French President Emmanuel Macron on Tuesday unveiled plans to make France's health care system, considered one of the best in the world, more efficient and sustainable for the next 50 years.

Macron announced organizational changes at hospitals, in the recruitment of doctors, and better use of digital technologies to provide health care to patients across the country, regardless of where they live.

Macron said "a lot of our neighbors envy the excellence of our health care system. We are attached to our model which associated hospital medicine—public and private—and private medical practice."

Health care planning

There is a wide variety of health systems around the world, with as many histories and organizational structures as there are nations. Implicitly, nations must design and develop health systems by their needs and resources, although common elements in virtually all health systems are primary health care and public health measures. 

In some countries, health system planning is distributed among market participants. In others, there is a concerted effort among governments, trade unions, charities, religious organizations, or other co-ordinated bodies to deliver planned health care services targeted to the populations they serve.

However, health care planning has been described as often evolutionary rather than revolutionary. France came out number 1 in a World Health Organization report comparing 191 countries in 2000.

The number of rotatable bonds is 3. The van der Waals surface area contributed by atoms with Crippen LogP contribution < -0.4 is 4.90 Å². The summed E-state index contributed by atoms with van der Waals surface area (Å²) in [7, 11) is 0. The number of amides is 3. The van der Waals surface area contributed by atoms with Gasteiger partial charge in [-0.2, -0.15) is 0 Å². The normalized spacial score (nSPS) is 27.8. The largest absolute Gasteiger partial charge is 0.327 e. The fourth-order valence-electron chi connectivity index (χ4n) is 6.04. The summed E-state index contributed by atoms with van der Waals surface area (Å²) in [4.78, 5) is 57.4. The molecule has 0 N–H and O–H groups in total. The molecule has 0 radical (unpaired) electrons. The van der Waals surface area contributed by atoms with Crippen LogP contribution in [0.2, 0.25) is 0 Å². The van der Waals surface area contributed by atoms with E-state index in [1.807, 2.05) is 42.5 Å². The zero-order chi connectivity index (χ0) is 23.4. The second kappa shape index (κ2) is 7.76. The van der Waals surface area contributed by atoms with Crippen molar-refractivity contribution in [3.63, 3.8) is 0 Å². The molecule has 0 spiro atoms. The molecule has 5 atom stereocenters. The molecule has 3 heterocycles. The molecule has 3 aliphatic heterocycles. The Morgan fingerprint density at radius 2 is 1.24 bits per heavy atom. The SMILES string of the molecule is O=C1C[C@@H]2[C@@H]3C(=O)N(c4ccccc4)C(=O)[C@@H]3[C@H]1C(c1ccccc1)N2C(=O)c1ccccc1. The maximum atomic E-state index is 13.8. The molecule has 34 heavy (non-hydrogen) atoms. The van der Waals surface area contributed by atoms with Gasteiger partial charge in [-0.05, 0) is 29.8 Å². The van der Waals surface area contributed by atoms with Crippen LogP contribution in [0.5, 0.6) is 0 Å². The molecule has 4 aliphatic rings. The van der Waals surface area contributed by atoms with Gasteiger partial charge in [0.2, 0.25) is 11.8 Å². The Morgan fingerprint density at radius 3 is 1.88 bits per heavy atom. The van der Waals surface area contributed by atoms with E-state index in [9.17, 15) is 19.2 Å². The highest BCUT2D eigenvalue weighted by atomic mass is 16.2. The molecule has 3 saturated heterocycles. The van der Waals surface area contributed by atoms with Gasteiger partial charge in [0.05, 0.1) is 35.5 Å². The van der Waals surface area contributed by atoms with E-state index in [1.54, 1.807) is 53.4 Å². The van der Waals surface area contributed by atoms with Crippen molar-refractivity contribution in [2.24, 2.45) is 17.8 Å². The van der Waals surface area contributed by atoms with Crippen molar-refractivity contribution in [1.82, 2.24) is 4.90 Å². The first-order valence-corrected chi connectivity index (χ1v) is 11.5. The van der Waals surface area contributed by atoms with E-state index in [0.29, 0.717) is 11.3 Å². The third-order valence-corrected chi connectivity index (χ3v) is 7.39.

A health system consists of all organizations, people and actions whose primary intent is to promote, restore or maintain health. This includes efforts to influence determinants of health as well as more direct health-improving activities.

A health system is, therefore, more than the pyramid of publicly owned facilities that deliver personal health services. It includes, for example, a mother caring for a sick child at home; private providers; behavior change programmes; vector-control campaigns; health insurance organizations; occupational health and safety legislation.

It includes inter-sectoral action by health staff, for example, encouraging the ministry of education to promote female education, a well-known determinant of better health. But the country's health care system is struggling with increasing costs and lack of doctors in some rural region and poor neighborhoods.

One short-term measure consists in hiring 400 family doctors—paid by the state— in so-called "medical deserts." The current rule that sets quotas on the number of students in medicine, dentistry, the pharmacy will be abolished in 2020.

Hospitals will be classified into three categories: local health care, specialized care, and ultra-specialized care—each focusing on its priorities, to optimize patient care.